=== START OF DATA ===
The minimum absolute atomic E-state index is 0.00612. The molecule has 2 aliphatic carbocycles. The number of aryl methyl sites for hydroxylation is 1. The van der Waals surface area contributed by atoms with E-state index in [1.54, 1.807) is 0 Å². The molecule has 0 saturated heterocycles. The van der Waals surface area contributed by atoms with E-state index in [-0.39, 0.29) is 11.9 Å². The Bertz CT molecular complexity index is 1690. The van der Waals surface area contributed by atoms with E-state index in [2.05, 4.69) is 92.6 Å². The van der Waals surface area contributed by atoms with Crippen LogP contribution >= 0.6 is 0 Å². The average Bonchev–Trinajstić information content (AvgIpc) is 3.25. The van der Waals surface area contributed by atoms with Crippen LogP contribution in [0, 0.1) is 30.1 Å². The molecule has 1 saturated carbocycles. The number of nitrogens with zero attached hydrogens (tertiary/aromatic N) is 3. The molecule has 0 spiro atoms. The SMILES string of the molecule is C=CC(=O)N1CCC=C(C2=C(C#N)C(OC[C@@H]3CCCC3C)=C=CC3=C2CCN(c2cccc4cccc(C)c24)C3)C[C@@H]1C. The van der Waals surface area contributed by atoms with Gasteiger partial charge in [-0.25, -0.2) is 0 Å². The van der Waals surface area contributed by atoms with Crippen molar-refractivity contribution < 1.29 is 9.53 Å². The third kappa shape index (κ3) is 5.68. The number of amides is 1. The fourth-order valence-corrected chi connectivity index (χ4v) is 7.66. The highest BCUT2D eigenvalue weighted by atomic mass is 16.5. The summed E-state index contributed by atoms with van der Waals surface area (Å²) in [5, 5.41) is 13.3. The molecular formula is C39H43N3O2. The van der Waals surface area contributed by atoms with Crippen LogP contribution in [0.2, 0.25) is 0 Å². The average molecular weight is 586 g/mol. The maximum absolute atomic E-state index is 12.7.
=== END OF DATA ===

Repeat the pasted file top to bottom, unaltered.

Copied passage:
The minimum absolute atomic E-state index is 0.00612. The molecule has 2 aliphatic carbocycles. The number of aryl methyl sites for hydroxylation is 1. The van der Waals surface area contributed by atoms with E-state index in [1.54, 1.807) is 0 Å². The molecule has 0 saturated heterocycles. The van der Waals surface area contributed by atoms with E-state index in [-0.39, 0.29) is 11.9 Å². The Bertz CT molecular complexity index is 1690. The van der Waals surface area contributed by atoms with E-state index in [2.05, 4.69) is 92.6 Å². The van der Waals surface area contributed by atoms with Crippen LogP contribution >= 0.6 is 0 Å². The average Bonchev–Trinajstić information content (AvgIpc) is 3.25. The van der Waals surface area contributed by atoms with Crippen LogP contribution in [0, 0.1) is 30.1 Å². The molecule has 1 saturated carbocycles. The number of nitrogens with zero attached hydrogens (tertiary/aromatic N) is 3. The molecule has 0 spiro atoms. The SMILES string of the molecule is C=CC(=O)N1CCC=C(C2=C(C#N)C(OC[C@@H]3CCCC3C)=C=CC3=C2CCN(c2cccc4cccc(C)c24)C3)C[C@@H]1C. The van der Waals surface area contributed by atoms with Gasteiger partial charge in [-0.25, -0.2) is 0 Å². The van der Waals surface area contributed by atoms with Crippen molar-refractivity contribution < 1.29 is 9.53 Å². The third kappa shape index (κ3) is 5.68. The number of amides is 1. The fourth-order valence-corrected chi connectivity index (χ4v) is 7.66. The highest BCUT2D eigenvalue weighted by atomic mass is 16.5. The summed E-state index contributed by atoms with van der Waals surface area (Å²) in [5, 5.41) is 13.3. The molecular formula is C39H43N3O2. The van der Waals surface area contributed by atoms with Crippen LogP contribution in [0.2, 0.25) is 0 Å². The average molecular weight is 586 g/mol. The maximum absolute atomic E-state index is 12.7.